Anti-Corruption in Germany

Dan Hough

University of Sussex

Dr. Dan Hough is a Professor of Politics at the University of Sussex.

Germany has traditionally been seen as a country where corruption is under control. This was further supported when Transparency International (TI), the largest and most prominent anti-corruption NGO, published its 11th annual progress report on the OECD’s Convention on Combating Bribery in August 2015 (see here for the full report). The Convention (see here for the full text) was adopted in 1997 and requires signatories to make foreign bribery a crime for which both individuals and companies are responsible. Forty-one countries have signed up to this, of which Germany is one. That might not sound particularly impressive (i.e., over three-quarters of the world is not involved), but this group of advanced economies is still responsible for around two-thirds of the world’s exports and around 90 percent of FDI outflows. It’s a group that subsequently matters.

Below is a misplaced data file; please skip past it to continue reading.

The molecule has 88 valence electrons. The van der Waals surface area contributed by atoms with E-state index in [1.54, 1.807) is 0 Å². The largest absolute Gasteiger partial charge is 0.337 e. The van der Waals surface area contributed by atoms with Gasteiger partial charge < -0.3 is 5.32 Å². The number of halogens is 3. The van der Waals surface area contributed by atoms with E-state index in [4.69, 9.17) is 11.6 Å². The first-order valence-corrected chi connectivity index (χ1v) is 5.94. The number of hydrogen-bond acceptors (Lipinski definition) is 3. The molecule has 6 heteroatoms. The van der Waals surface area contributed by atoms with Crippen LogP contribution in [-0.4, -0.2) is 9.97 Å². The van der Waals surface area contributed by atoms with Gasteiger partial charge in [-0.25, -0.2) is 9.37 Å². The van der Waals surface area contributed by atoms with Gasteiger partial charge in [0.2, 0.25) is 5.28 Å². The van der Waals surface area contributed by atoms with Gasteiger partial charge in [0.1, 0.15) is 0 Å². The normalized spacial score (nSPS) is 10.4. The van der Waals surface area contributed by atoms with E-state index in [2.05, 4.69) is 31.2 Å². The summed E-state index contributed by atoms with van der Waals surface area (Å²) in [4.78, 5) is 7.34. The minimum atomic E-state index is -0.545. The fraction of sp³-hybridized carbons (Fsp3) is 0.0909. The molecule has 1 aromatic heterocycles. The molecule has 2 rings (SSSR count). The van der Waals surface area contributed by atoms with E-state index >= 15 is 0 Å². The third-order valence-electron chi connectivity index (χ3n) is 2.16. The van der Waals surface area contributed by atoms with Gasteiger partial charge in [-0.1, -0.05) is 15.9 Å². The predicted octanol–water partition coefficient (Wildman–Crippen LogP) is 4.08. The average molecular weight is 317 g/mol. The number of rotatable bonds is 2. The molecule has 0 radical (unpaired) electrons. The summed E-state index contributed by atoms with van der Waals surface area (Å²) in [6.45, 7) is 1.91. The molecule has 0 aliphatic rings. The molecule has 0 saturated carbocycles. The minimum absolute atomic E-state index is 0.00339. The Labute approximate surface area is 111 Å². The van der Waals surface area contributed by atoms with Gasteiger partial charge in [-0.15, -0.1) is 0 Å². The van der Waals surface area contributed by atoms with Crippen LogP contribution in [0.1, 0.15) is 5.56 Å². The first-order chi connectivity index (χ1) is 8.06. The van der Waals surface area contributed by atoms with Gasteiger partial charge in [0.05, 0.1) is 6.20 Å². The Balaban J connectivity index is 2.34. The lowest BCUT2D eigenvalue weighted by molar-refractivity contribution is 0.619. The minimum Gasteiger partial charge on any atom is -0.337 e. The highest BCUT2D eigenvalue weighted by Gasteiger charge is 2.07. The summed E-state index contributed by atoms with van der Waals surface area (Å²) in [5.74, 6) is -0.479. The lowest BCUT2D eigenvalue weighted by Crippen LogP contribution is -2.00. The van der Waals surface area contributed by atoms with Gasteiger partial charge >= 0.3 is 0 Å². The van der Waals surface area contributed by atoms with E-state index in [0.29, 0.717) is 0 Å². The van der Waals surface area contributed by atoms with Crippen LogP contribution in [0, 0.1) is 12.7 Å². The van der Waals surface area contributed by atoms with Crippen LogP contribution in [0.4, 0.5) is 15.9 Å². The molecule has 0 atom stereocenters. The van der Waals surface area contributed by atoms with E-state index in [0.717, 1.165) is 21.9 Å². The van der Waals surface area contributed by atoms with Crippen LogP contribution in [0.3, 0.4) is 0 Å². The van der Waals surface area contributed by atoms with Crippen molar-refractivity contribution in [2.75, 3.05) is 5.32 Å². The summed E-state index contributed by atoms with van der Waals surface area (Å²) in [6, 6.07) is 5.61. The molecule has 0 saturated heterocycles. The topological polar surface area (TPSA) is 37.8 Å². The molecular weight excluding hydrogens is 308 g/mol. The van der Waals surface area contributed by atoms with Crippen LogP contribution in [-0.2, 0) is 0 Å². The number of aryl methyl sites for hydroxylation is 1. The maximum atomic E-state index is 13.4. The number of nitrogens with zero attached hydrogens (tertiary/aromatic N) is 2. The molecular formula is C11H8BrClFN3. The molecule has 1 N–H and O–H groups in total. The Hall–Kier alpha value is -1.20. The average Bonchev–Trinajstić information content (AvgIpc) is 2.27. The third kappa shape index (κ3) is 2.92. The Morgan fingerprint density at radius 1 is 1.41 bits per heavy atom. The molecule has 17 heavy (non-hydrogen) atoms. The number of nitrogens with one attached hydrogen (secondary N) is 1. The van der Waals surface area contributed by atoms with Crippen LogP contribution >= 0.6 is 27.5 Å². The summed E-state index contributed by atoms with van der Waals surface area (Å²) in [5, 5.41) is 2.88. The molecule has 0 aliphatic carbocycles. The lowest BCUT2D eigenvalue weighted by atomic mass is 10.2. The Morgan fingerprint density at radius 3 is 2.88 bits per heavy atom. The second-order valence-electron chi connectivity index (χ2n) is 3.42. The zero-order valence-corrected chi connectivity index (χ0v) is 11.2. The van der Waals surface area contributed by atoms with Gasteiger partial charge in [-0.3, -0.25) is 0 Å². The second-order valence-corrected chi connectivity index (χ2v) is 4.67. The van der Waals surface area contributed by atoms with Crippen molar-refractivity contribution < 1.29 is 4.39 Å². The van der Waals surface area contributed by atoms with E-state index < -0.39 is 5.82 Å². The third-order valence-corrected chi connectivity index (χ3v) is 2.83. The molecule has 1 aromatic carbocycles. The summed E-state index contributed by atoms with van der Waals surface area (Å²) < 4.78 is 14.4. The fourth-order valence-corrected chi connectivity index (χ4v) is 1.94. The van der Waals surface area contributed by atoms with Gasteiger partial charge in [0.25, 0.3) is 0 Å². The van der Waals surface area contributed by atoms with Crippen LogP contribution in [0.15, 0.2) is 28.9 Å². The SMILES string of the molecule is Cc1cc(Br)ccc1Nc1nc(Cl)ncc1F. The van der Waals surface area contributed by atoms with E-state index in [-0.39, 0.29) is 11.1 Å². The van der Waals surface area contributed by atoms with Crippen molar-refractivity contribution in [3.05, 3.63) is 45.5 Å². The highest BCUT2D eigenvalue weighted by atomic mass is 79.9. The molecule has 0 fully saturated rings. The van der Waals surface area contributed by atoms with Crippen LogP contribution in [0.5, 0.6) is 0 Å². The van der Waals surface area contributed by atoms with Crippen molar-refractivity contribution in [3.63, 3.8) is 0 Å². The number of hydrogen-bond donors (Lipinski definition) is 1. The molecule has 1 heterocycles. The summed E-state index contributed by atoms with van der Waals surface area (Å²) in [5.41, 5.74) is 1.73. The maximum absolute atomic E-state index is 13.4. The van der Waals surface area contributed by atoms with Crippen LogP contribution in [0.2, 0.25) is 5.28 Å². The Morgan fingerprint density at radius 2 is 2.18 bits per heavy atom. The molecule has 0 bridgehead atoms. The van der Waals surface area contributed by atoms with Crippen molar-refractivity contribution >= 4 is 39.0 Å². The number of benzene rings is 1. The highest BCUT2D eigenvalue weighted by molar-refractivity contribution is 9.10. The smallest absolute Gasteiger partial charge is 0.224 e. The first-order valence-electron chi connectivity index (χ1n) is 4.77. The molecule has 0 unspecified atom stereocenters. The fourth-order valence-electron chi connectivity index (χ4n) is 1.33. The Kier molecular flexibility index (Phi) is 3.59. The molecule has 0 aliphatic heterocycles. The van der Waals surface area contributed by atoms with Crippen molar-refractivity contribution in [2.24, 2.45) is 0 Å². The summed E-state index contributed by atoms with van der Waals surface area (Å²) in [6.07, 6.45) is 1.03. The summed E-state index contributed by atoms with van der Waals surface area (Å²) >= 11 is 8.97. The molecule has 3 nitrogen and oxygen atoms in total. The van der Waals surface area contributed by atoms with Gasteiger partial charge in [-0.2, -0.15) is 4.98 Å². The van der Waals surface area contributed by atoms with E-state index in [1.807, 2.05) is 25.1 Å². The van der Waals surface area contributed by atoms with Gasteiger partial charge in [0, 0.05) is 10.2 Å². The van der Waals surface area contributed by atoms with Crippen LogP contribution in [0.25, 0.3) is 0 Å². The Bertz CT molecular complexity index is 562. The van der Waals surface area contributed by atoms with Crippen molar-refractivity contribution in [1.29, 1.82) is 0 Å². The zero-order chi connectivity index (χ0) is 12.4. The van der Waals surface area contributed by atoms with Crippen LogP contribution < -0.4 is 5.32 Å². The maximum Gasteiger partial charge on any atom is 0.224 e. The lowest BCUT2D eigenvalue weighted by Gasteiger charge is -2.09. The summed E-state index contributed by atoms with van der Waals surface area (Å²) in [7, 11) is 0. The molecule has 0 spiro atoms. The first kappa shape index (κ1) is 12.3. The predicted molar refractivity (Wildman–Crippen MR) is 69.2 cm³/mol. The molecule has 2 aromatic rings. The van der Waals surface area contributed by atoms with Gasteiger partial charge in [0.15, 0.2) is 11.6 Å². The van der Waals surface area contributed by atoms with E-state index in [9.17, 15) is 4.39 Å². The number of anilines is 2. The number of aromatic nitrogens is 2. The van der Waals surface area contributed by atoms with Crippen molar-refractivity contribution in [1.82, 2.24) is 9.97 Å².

The article originally appeared in The International Association for the Study of German Politics on August 25, 2015. Click here to continue reading.

The views expressed are those of the author(s) alone. They do not necessarily reflect the views of the American Institute for Contemporary German Studies.